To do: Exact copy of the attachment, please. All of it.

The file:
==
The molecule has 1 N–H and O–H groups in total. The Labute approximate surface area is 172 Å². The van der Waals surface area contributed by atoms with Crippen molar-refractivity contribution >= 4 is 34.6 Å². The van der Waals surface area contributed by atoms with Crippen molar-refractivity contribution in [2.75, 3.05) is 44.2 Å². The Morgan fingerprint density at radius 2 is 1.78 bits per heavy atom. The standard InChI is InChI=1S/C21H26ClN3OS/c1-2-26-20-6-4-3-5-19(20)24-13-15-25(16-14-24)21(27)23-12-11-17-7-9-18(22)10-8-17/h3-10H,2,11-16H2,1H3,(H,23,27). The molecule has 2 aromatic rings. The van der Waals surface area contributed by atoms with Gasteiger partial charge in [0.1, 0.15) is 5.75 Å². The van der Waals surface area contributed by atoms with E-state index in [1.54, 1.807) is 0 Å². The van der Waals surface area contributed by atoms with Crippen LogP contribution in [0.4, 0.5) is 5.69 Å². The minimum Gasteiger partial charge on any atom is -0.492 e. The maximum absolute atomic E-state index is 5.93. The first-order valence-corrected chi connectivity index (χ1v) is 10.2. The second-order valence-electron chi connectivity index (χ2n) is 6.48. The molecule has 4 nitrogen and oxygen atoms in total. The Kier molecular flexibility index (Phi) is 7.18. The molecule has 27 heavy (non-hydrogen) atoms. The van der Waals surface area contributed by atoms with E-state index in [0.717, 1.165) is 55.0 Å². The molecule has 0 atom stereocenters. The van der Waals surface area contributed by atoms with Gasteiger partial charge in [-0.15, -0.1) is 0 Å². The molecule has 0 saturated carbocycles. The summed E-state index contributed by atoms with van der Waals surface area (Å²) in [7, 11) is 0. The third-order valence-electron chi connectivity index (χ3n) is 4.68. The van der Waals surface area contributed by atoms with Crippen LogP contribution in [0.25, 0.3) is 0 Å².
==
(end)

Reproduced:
The molecule has 1 N–H and O–H groups in total. The Labute approximate surface area is 172 Å². The van der Waals surface area contributed by atoms with Crippen molar-refractivity contribution >= 4 is 34.6 Å². The van der Waals surface area contributed by atoms with Crippen molar-refractivity contribution in [2.75, 3.05) is 44.2 Å². The Morgan fingerprint density at radius 2 is 1.78 bits per heavy atom. The standard InChI is InChI=1S/C21H26ClN3OS/c1-2-26-20-6-4-3-5-19(20)24-13-15-25(16-14-24)21(27)23-12-11-17-7-9-18(22)10-8-17/h3-10H,2,11-16H2,1H3,(H,23,27). The molecule has 2 aromatic rings. The van der Waals surface area contributed by atoms with Gasteiger partial charge in [0.1, 0.15) is 5.75 Å². The van der Waals surface area contributed by atoms with E-state index in [1.54, 1.807) is 0 Å². The van der Waals surface area contributed by atoms with Crippen LogP contribution in [0.4, 0.5) is 5.69 Å². The minimum Gasteiger partial charge on any atom is -0.492 e. The maximum absolute atomic E-state index is 5.93. The first-order valence-corrected chi connectivity index (χ1v) is 10.2. The second-order valence-electron chi connectivity index (χ2n) is 6.48. The molecule has 4 nitrogen and oxygen atoms in total. The Kier molecular flexibility index (Phi) is 7.18. The molecule has 27 heavy (non-hydrogen) atoms. The van der Waals surface area contributed by atoms with E-state index in [0.717, 1.165) is 55.0 Å². The molecule has 0 atom stereocenters. The van der Waals surface area contributed by atoms with Gasteiger partial charge in [-0.15, -0.1) is 0 Å². The molecule has 0 saturated carbocycles. The summed E-state index contributed by atoms with van der Waals surface area (Å²) in [7, 11) is 0. The third-order valence-electron chi connectivity index (χ3n) is 4.68. The van der Waals surface area contributed by atoms with Crippen LogP contribution in [0.25, 0.3) is 0 Å².